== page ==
We are deeply concerned with information recently distributed by the well-respected authoritative source Center “Dossier.” According to “Dossier,” the Kremlin is using Russian political expert Sergey Mikheev and consulting company “Politsecrets” to manipulate Georgian society, distribute disinformation and anti-democratic narratives, undermine Georgia’s Western aspirations, and interfere in free and fair elections in Georgia scheduled for October 2020.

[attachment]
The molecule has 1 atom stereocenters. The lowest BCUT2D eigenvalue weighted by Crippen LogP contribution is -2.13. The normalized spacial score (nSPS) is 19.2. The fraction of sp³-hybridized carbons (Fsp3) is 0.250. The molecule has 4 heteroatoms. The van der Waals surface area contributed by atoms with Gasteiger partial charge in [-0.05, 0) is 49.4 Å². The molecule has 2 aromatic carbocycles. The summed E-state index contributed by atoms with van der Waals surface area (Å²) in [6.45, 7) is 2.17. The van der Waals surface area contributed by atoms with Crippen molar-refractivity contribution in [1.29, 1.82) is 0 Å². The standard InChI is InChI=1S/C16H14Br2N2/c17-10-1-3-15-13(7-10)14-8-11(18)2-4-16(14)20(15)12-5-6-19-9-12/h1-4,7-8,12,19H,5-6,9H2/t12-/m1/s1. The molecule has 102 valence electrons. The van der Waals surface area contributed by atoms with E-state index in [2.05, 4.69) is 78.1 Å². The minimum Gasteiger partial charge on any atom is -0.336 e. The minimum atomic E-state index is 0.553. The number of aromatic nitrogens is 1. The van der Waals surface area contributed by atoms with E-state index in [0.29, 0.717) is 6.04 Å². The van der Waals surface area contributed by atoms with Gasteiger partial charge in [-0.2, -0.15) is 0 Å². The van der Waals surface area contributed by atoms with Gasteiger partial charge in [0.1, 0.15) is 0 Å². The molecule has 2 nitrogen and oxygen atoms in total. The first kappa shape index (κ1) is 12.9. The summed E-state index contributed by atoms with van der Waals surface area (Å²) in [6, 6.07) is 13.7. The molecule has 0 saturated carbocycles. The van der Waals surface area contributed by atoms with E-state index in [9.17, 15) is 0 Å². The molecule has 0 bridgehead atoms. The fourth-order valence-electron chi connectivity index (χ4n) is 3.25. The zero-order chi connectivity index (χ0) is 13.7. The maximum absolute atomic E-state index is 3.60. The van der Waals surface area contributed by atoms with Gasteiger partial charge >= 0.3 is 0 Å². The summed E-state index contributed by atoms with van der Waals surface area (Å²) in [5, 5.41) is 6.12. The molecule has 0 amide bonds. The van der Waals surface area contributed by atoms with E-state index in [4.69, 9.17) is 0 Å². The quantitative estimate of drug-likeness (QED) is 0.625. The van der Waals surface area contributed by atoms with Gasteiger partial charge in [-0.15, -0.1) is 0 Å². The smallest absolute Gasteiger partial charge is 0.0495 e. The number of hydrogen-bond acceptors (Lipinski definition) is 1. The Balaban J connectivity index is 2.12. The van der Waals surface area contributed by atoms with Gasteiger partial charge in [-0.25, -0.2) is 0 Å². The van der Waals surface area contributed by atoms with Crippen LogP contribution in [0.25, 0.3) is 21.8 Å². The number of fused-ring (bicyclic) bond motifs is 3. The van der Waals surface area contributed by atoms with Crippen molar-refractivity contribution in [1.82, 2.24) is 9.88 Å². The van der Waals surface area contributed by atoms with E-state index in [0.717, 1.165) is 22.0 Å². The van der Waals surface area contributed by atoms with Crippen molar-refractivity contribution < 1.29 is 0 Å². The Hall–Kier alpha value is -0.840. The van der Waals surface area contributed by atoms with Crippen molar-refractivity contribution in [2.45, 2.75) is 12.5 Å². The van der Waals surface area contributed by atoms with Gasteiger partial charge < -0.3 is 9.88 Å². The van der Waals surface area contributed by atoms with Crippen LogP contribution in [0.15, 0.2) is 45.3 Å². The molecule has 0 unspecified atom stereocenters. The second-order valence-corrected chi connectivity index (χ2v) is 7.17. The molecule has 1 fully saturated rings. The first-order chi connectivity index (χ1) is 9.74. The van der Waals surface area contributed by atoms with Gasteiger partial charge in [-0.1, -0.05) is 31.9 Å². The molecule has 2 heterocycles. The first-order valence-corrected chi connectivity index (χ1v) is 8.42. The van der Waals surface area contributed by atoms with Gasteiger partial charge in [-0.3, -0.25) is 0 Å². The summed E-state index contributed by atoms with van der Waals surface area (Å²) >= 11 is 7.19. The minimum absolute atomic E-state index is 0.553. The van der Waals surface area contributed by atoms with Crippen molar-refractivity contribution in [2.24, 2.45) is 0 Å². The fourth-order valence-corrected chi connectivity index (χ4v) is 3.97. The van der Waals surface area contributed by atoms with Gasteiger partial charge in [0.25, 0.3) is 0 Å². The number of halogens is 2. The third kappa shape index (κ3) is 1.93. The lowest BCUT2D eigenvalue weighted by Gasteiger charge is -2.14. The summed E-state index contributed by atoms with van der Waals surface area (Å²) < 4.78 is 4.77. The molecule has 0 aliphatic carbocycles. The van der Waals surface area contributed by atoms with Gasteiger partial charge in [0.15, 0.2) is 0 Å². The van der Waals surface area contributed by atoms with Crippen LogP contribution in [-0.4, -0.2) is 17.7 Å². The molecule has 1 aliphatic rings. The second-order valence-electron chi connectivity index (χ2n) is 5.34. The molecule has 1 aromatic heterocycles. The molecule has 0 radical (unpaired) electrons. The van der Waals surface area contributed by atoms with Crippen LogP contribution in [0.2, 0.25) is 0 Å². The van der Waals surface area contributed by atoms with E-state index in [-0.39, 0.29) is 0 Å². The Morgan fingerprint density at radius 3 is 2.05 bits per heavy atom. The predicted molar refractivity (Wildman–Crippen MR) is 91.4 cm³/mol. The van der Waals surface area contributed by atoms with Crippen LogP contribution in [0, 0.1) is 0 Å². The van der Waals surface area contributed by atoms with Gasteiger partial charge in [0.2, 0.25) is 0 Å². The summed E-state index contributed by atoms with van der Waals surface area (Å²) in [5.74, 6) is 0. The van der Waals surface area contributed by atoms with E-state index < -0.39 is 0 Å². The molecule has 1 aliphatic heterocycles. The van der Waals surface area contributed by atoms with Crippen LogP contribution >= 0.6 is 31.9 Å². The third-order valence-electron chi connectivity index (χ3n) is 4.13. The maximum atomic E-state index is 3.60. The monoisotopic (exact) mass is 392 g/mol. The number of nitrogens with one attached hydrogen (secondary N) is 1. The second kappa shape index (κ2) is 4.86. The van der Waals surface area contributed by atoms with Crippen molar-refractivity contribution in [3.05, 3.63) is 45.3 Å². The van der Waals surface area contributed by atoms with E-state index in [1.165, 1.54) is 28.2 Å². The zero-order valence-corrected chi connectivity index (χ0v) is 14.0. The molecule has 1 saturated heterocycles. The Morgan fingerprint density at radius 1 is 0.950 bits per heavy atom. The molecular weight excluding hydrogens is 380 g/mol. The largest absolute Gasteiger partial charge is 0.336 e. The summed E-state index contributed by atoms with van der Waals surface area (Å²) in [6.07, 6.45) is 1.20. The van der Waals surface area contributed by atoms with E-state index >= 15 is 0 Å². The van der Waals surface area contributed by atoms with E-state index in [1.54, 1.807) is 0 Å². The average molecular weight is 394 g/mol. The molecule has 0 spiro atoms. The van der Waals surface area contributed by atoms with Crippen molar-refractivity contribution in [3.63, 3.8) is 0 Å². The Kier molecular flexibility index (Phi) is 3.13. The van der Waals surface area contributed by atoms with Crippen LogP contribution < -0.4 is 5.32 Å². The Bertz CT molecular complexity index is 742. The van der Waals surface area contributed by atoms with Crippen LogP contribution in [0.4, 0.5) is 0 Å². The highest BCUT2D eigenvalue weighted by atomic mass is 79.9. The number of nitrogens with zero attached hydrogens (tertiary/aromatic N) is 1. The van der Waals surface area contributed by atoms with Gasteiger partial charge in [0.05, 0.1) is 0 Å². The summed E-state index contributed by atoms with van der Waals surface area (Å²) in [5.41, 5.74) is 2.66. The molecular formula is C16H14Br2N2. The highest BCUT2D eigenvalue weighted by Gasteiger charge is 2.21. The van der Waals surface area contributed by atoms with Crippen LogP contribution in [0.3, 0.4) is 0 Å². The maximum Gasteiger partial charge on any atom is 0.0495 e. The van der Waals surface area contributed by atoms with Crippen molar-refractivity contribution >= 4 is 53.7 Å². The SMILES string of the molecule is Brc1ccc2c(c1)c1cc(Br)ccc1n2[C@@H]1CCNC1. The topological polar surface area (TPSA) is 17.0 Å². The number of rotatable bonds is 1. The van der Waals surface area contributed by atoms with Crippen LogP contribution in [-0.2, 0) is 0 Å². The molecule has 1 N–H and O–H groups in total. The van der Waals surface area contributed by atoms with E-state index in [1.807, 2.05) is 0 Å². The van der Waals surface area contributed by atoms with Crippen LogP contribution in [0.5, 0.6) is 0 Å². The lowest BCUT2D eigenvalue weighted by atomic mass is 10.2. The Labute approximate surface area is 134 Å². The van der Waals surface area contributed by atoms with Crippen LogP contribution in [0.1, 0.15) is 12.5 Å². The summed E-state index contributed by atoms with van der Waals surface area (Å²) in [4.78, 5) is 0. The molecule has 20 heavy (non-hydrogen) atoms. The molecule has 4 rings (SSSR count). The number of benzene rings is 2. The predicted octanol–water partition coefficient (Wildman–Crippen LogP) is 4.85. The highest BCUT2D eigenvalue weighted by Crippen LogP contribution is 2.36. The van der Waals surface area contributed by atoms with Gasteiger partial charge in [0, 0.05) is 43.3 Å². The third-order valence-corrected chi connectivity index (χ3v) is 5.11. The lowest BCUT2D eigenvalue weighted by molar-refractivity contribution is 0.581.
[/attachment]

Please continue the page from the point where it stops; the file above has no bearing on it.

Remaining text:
More

Free Russia Foundation Calls for Investigation into Alexey Navalny’s Poisoning

Aug 20 2020

Free Russia Foundation is gravely concerned about the life and safety of Alexey Navalny. More

Civic Solidarity Platform Appeal with Regard to the Recent Events in Belarus

Aug 12 2020

INTERNATIONAL COMMUNITY SHOULD REACT IMMEDIATELY AND STRONGLY TO RIGGED PRESIDENTIAL ELECTIONS AND MASSIVE VIOLENCE OF SECURITY FORCES AGAINST PEACEFUL PROTESTORS IN BELARUS More